Now in fact, I love the books under 'prose' harder than those under 'story', but the sweet spot is oh so sweet. The Sot-Weed Factor (most underrated/underknown book I can think of) is a great example. The prose is wrenchingly good, the kind of stuff you read a few times because it just gets you. I put it in that list because that's the standout element for me. But I can barely think of a 'plottier' book -- it's a rollicking adventure yarn with pirates, voyages, kidnappings, exploration, fights, mistaken identities, twists and turns... it's almost hyper-real, plot taken to the nth. The result of the marriage of the two is one of my favourite books ever.

Even books like Infinite Jest or The Glass Bead Game are no story slouches, and to say that A Suitable Boy is more about the story is not to denigrate the prose, which certainly has many very fine moments.

Overall, though, now that I think on it, I have to say that prose can carry a book without plot, but plot cannot carry a book without prose. the fact that A book as plotty as The Sot-Weed Factor makes it onto my 'prose' list more than my 'plot' list kinda answers the question for me...

Of course, there are outstanding books that actually don't really score their points on either. Stoner, by John Edward Williams is a great example... I suppose you could categorise it under 'story' but hardly 'plot'... the events are very slight, but the prose is rarely poetic, either... rather the genius (and I don't use the word lightly) is in the overall effect, in the character study and the subtle reflections about life that rise from the pages.

message 10: by Carl (new)

Carl | 287 comments This is interesting to me, especially with the books that were picked. I am almost all on the prose side. Creative and original prose is magical to me, and cliche of almost any kind drives me nuts regardless of how engaging the plot is. I had a writing teacher who taught us that there are only three plots in the world - man comes to town, man gets married, man leaves town - and when I stand back, I tend to agree with her on that.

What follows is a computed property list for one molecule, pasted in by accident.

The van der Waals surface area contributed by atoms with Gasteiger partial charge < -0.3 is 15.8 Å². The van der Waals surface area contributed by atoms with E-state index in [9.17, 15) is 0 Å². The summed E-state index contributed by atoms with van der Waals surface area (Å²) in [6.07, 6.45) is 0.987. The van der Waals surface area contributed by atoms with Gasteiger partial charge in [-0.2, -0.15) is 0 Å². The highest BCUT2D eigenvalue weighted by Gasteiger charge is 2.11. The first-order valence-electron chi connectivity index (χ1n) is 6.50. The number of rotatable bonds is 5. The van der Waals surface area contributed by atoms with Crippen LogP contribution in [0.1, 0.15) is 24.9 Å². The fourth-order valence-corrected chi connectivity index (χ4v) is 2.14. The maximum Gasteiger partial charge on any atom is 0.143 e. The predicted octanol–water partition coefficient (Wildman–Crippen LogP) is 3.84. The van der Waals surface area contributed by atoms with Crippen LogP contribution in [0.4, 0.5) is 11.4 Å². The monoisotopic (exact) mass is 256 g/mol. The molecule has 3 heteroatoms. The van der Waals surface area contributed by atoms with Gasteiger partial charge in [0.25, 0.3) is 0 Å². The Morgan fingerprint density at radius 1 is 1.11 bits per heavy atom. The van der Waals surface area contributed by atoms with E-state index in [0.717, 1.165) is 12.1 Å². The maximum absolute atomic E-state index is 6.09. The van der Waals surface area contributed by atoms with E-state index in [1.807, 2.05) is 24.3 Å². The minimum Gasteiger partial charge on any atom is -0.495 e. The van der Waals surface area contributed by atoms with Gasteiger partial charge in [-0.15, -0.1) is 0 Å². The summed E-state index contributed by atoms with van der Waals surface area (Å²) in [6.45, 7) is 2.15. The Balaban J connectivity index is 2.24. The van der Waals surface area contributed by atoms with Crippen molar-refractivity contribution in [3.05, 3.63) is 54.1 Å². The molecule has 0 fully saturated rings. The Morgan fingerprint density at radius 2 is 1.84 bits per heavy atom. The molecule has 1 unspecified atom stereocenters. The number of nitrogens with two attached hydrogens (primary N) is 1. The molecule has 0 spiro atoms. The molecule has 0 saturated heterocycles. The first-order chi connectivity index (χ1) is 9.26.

At any rate, I loved The Flamethrowers, almost every page, but I quit The Goldfinch after about ten pages, so I suppose I was true to my nature.

I saw an interview with the author of The Goldfinch, and between that and the discussions here, I've decided I need to give that book another chance.

message 11: by Terry (new)

Terry Pearce Ishiguro is an interesting one to talk about here. He always strikes me as a little heavy-handed with the story, perhaps a little neat. But he makes up for it with the beautiful prose. Perhaps his best book, Never Let Me Go, is strongest on the prose and least heavy-handed on the story.

message 12: by Casceil (new)

Casceil | 1692 comments Mod
Terry, I agree with you about Ishiguro. Here is a link to my review of Never Let Me Go:


message 13: by Angie (last edited Feb 11, 2014 12:19PM) (new)

Angie | 32 comments This may be a silly question, but where does Haruki Murakami fit into this discussion? I definitely experienced a paradigm shift in what reading could be with The Wind-Up Bird Chronicle. Each page offered something new and exciting, but I wouldn't call it plot driven. If Wind-Up is lacking in anything it's a conclusion.

As for the original question posed, I probably lean more towards strong prose than plot, at least for my 5-star books.

BTW, for all you prose lovers out there, read A Constellation of Vital Phenomena: A Novel if you haven't already.

message 14: by Carl (new)

Carl | 287 comments Thank you for the pointer. Murakami is so dependent on the translator and I think he's had good and bad translators. 1Q84 was somewhat childish in prose, but the plot was well done. I liked The Wind Up Bird at several points for the prose and found the plot somewhat meandering but okay.

message 15: by Terry (new)